Bird & Bird to move into the US with launch of San Francisco base

Bird & Bird is launching in the US next year, with the opening of a base in San Francisco.

International corporate co-head Stefano Silvestri and intellectual property partner Nick Aries will relocate from Milan and London respectively to launch the representative office, which will focus on work for technology clients.

Silvestri has been a partner at the firm since 2008, while Aries was made up last year.

The duo will work with City technology and communications partner Roger Bickerstaff and international HR head Ian Hunter, who will remain based in London but will support the development of the office.

While the new base will not offer US legal advice, Bird & Bird CEO David Kerr said it will help the firm to build up its ‘best friend’ relationships with US firms. In a press release, the firm said the office would be “a platform for partnering with US law firms to provide global coverage for clients”.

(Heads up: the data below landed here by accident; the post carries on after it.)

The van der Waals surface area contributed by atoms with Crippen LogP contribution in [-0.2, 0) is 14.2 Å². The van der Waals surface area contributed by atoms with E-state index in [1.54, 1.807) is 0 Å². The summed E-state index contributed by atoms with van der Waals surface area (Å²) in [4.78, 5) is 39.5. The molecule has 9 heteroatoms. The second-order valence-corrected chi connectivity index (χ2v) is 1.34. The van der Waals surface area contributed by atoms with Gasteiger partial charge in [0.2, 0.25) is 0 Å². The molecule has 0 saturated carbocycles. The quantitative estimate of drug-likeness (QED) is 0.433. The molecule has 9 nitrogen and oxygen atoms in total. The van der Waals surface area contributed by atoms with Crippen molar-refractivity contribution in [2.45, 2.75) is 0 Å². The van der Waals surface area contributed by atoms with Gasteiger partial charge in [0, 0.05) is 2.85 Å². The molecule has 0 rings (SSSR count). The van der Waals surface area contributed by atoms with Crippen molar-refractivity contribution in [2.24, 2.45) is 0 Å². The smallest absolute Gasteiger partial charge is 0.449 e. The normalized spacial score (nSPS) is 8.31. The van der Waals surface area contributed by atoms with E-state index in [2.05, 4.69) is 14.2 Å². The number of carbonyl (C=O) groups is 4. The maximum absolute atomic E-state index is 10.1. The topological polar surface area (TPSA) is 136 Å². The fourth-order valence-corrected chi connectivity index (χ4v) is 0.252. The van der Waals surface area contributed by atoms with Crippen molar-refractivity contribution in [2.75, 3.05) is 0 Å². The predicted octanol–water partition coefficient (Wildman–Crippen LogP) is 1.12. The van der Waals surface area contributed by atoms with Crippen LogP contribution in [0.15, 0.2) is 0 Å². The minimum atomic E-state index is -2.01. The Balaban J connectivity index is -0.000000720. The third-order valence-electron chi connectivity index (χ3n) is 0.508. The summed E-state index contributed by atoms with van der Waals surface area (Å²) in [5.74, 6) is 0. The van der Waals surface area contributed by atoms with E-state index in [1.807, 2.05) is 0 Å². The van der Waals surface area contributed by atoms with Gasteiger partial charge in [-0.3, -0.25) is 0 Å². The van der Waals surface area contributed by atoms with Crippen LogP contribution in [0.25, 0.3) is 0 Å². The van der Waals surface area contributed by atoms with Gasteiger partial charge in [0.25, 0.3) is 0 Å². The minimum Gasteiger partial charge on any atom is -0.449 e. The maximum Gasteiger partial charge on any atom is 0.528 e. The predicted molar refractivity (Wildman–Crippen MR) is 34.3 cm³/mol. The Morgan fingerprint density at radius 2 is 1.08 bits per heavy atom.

Bird & Bird has historically worked with two or three US firms, according to Kerr.

Kerr (pictured) said: “US companies are being hit with major international changes such as the General Data Protection Regulation, the Trade Secrets Directive and the Digital Single Market reforms from Europe, and we are also seeing technology drive their transactional activity more and more. This on-the-ground presence enables us to offer a heightened level of support to clients as they tackle these challenges head on.”

The firm is not planning to grow the office into a full-service offering; however, it does expect to increase headcount in the base. Kerr said: “From talking to people in the market, we think there is a big demand for this. We are ambitious and do see it building out.”

Bird & Bird currently has 28 offices across Europe, Asia and the Middle East, with its last launch coming in Luxembourg in January 2016. Earlier this year, Kerr told Legal Week that the firm was “very keen” to continue building up in new countries, with regions including South America and north Africa identified as targets.